Finnish Homes Find Winter Warmth From Above And Below

During the impossibly frigid winters experienced in Finland, the local populace has found some ingenious ways to find warmth, the most famous of which is the sauna. But green builders don’t have to go quite to that extreme to achieve comfortable room temperatures – all they need is a little sun from above and a decent geothermal heat pump below to bring the Earth’s natural warmth to the surface.

Two recent house projects in Southern Finland have used this passive-solar-plus-geothermal method to keep the occupants warm and reduce their reliance on fossil fuels – the Apelle house in the town of Karjaa, designed by  architect and sculptor Marco Casagrande, and Ateljee Heikkilä, designed by Architects Rudanko +Kankkunen, located near the shore of Lake Päijänne.

The boat-like Apelle house relies on geothermal heat and two fireplaces in its central living room. Image via Marco Casagrande.

The boat-like Apelle house relies on geothermal heat and two fireplaces in its central living room. Image via Marco Casagrande.

According to Casagrande, the Apelle home is designed to resemble a long wooden boat, with a long, rectangular main room that gradually windens toward a glazed sidewall. This multi-functional area, known as “tupa” or “pirtti” in Finnish architecture, is used as a living room, bedroom and kitchen, as needed.

Apelle's interior also uses skylights to draw in natural light. Image via Marco Casagrande.

Apelle’s interior also uses skylights to draw in natural light. Image via Marco Casagrande.

The entire space, completed earlier this year,  is heated by two wood-fired stoves and a deep geothermal well that draws heat from well below the surface. Apelle also uses thick wall insulation, made from wood and wood-based materials, to ensure that heat does not escape.

A series of skylights draws in natural light, which is reflected evenly throughout the interior by the bright-white walls. To enhance the boat-like appearance, the 1,500-square-foot building includes three round windows on one side, resembling large portholes, to provide views of the forested site. The main building volume is also structurally supported by a smaller volume on the side, which resembles an outrigger.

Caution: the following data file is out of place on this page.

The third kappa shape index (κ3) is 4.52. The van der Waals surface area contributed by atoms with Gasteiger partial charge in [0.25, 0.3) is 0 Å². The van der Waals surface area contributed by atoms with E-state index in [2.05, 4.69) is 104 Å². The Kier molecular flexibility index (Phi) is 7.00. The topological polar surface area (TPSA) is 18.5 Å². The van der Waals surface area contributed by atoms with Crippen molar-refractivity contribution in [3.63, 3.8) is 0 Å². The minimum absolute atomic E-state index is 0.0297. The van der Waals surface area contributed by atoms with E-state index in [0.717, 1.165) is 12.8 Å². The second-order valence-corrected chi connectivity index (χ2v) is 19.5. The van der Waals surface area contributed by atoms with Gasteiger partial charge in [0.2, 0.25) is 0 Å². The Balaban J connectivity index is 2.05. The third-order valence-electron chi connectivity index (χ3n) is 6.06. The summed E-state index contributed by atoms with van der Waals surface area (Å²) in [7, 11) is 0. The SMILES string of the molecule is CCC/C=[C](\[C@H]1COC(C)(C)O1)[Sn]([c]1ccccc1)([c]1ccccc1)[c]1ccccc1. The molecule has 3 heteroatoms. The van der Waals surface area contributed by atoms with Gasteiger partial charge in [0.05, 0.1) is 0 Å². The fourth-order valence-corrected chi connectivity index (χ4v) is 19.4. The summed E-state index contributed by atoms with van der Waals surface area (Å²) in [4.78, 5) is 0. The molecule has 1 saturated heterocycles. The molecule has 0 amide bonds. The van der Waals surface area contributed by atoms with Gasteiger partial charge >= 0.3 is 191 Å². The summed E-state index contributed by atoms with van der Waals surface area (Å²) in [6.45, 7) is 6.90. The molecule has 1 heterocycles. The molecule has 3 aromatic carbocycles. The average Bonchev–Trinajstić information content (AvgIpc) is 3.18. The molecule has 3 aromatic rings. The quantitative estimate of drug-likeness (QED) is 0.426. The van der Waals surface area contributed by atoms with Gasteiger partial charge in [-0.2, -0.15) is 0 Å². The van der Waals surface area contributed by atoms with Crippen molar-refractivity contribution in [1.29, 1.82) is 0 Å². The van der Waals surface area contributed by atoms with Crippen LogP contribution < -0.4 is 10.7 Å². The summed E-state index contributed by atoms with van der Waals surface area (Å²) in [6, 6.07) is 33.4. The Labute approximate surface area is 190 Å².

The geothermal energy at Atelier Heikkila is captured by the well insulated walls with relatively few window toward the back. Image by Maija Holma via Architects Rudanko + Kankkunen.

The geothermal energy at Ateljee Heikkila is captured by the well insulated walls with relatively few window toward the back. Image by Maija Holma via Architects Rudanko + Kankkunen.

A bit farther north, the Ateljee Heikkilä uses a similar geothermal system to drawn heat up from below ground and into the main living room of the 2,370-square-foot home, which is used by a local art historian to store architectural prototypes. The sloped roof is angled in such a way as to maximize the effects of low sun rays during the cold winters and enhance solar gain.

The two walls facing the lake are more open, allowing more solar energy to enter the home. Image by Maija Holma via Architects Rudanko + Kankkunen.

The two walls facing the lake are more open, allowing more solar energy to enter the home. Image by Maija Holma via Architects Rudanko + Kankkunen.

On side of the house is painted with a dark façade and includes the utility rooms that have few windows to help hold in the heat. On the other side, facing the lake, the walls have more windows, providing both stunning views and greater opportunities for sunlight to penetrate the interior.

The living spaces are relegated to the bottom floor, while the upper-story mezzanine level is used mostly for the owners’ gallery space. The home is built on the old foundation of an earlier structure, which helped to lessen the environmental impact on the site during the construction phase.

Randy Woods is a Seattle-based writer and editor with 20+ years of experience in the business publishing world. A former managing editor of Seattle Business, iSixSigma, Claims and Waste Age magazines, he has covered topics that include newspaper publishing, entrepreneurism, green businesses, insurance, environmental protection and garbage hauling (yes, really). He also contributes to the Career Center Blog for The Seattle Times and edits a photography magazine called PhotoMedia. When not working, he likes to hide out in Seattle movie theaters and attend film festivals—even on sunny days.

    • http://www.facebook.com/lee.nhan.54 Lee Nhan

      I have one method for solving integrity of energy no storage needed without losing landscape and environment